He decides to build an aircraft carrier.
Never mind that this is one of the most elaborate, complex pieces of machinery conceivable—the graduate has decided that he’s capable of designing and building something immensely huge and complex, just like the guys who have been doing it for thirty years.
This sounds insane, but it’s exactly what a huge number of novice writers do when starting out their careers. Instead of starting with something manageable—Ray Bradbury famously advised writing short stories for several years before even attempting a novel—new writers often decide that they’re capable of producing a twelve-volume epic saga with hundreds of characters.
Long-form Fiction is Different
Why does this happen? Part of the problem is that many writers have already spent years writing—schoolwork, college essays, blog posts, articles, emails. We’ve all spent time telling stories to our friends—ghost stories as kids, you-won’t-believe-what-I-heard stories in high school, and so on. It’s easy to let oneself think that these skills can translate to writing long-form fiction.
But they don’t. Structuring a novel-length narrative is its own skill that takes years of practice to master. Creating complex, realistic, interesting characters is a separate skill; so is writing clean prose that flows easily. As in any profession, one should master the basics before attempting the complex.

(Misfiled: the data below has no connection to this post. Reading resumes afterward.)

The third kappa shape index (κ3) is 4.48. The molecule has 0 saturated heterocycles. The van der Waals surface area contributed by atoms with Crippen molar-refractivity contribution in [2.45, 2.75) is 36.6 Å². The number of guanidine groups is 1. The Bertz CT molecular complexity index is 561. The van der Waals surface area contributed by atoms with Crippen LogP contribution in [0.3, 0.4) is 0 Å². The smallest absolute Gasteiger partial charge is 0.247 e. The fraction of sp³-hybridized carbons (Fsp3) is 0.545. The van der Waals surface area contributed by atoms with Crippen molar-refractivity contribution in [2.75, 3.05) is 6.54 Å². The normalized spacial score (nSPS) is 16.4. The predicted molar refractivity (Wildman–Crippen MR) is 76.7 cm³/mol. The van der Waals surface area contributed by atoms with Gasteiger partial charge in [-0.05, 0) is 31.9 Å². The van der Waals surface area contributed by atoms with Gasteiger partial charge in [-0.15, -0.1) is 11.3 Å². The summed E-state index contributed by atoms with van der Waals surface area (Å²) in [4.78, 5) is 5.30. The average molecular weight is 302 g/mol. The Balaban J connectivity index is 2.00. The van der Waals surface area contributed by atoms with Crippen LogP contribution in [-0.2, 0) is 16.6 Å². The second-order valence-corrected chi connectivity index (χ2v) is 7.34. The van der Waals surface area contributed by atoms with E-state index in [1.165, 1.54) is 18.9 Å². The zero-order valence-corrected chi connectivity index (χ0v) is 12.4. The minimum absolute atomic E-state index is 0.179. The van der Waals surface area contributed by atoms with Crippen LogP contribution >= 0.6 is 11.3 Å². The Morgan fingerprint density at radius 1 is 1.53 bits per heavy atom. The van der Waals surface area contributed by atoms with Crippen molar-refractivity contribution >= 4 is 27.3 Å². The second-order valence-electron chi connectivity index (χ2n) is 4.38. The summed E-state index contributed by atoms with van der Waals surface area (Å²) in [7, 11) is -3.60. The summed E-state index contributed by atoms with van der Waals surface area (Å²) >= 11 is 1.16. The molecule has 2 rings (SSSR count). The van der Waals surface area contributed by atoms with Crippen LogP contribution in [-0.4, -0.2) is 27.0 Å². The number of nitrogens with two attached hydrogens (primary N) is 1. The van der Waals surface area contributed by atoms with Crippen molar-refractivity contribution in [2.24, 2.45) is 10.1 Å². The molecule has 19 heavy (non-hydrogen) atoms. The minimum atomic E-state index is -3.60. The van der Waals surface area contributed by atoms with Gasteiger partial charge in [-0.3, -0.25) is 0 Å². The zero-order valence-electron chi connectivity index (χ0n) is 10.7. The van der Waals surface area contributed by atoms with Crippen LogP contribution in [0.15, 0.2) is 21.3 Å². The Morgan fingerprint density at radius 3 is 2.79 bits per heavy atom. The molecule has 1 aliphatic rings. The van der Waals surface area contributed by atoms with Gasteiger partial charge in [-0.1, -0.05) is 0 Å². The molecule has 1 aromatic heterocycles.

It doesn’t help that most successful books appear to have sprung fully-formed from the author’s forehead. We don’t see the years of toil involved; just the completed project, and it seems like something that could have been thrown together in a couple of months. We begin to think that we could be that successful, if we just put our minds to it for a little while.
Honing Your Craft
Another confounding factor are novice successes: those new authors whose first book, an epic thousand-page literary monolith, becomes a critically-lauded success. We need to keep in mind that those authors achieved a combination of luck (hitting the zeitgeist just right, which so far nobody has ever been able to do reliably), and, well, luck (having an innate talent for writing). Trusting your success to luck is, to put it mildly, unwise.
The fact is that most successful writers spent many years practicing their craft before you ever heard of them. No sane person would expect grand success early in their writing career, or that their first attempts would be comparable to any of the great works of fiction that we all know and love. (Of course, if we were sane, we wouldn’t be writers.) We should all make apprentices of ourselves at the start.
Do you agree that new writers shouldn’t attempt epics? If not, can you name an example of a newbie author writing an epic that turned out well? (Christopher Paolini doesn’t count.)